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Controlling Phalaris Minor in the Indian Rice-Wheat Belt

David P. Vincent and Derek Quirke

No 47696, Impact Assessment Series (IAS) from Australian Centre for International Agricultural Research

Abstract: The ACIAR-managed project CS1/1996/013, Herbicide-resistant weeds of wheat in India and Australia: integrated management, was designed to find a long-term method of control of Phalaris minor, a problem weed of the rice–wheat cropping system of north-western India. By 1993, the weed had developed resistance to isoproturon, a herbicide which had delivered effective weed control for 15 years. The short-term solution, implemented before the ACIAR project commenced, involved identification and registration of a new set of herbicides. But these new herbicides were expensive. To ensure high adoption they needed to be combined with changes in wheat-growing techniques that would provide cost savings to help farmers pay for them. And to avoid the re-emergence of chemical resistance, they needed to be used sparingly as one element in a broader approach to weed management. The project team used these circumstances to field-test and encourage adoption of zero tillage, a technology that agronomists had been advocating for many years, but which had failed to capture the interest of Indian farmers. Zero tillage has the potential to deliver big cost savings. In addition, it provides prospects for yield increases by allowing early sowing of wheat and avoiding soil degradation. Project research established that zero tillage also provided effective weed control with only a moderate reliance on chemicals, making the re-emergence of herbicide resistance remote. We calculate a gain to the Indian economy of around $1800 million in net present value terms over the next 30 years from the adoption of zero tillage to control Phalaris minor infestation in the rice–wheat areas of north-western India. This leads to an extremely high ratio of benefits to project costs. Zero tillage by itself is clearly a profitable technology. It does not need a weed problem to justify its introduction. Without the ACIAR project, zero tillage would have been introduced to the region, though somewhat later than what has occurred. On the assumption that the ACIAR project has advanced the adoption profile of zero tillage by 3 years, we calculate gains that can be attributed to ACIAR’s role of $238 million in net present value terms over the next 30 years. This gain has been achieved with total expenditures on the ACIAR-managed project amounting to only $1.3 million in present values.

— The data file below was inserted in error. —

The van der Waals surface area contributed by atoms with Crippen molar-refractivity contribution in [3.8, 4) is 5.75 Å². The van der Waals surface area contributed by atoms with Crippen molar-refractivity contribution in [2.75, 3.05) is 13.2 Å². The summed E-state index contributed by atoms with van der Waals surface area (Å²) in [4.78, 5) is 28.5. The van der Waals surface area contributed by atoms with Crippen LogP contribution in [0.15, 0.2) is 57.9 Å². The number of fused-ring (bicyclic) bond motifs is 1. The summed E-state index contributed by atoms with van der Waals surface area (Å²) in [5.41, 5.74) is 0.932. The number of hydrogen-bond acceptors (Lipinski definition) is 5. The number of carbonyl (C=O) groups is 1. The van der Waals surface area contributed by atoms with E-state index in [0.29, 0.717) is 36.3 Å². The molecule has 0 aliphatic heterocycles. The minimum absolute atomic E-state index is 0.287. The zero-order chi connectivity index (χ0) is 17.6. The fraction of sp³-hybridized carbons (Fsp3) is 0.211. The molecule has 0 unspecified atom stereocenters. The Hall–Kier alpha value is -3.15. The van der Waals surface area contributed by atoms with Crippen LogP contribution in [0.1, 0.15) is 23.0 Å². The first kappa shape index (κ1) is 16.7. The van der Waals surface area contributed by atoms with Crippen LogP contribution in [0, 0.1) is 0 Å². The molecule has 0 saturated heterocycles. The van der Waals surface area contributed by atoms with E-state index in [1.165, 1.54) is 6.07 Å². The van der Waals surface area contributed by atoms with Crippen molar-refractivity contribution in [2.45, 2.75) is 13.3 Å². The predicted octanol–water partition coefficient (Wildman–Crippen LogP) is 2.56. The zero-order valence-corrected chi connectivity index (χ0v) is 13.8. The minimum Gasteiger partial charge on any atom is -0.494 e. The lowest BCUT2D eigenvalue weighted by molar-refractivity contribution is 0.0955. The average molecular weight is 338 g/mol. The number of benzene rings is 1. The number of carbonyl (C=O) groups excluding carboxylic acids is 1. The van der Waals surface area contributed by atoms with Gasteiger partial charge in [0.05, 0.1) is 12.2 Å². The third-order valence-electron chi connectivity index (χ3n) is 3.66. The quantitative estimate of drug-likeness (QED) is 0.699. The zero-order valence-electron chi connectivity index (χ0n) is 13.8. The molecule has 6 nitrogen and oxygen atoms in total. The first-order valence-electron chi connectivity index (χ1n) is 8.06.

Keywords: Agribusiness; Crop Production/Industries; Farm Management; Food Consumption/Nutrition/Food Safety; International Development; Production Economics (search for similar items in EconPapers)
Pages: 35
Date: 2002
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DOI: 10.22004/ag.econ.47696

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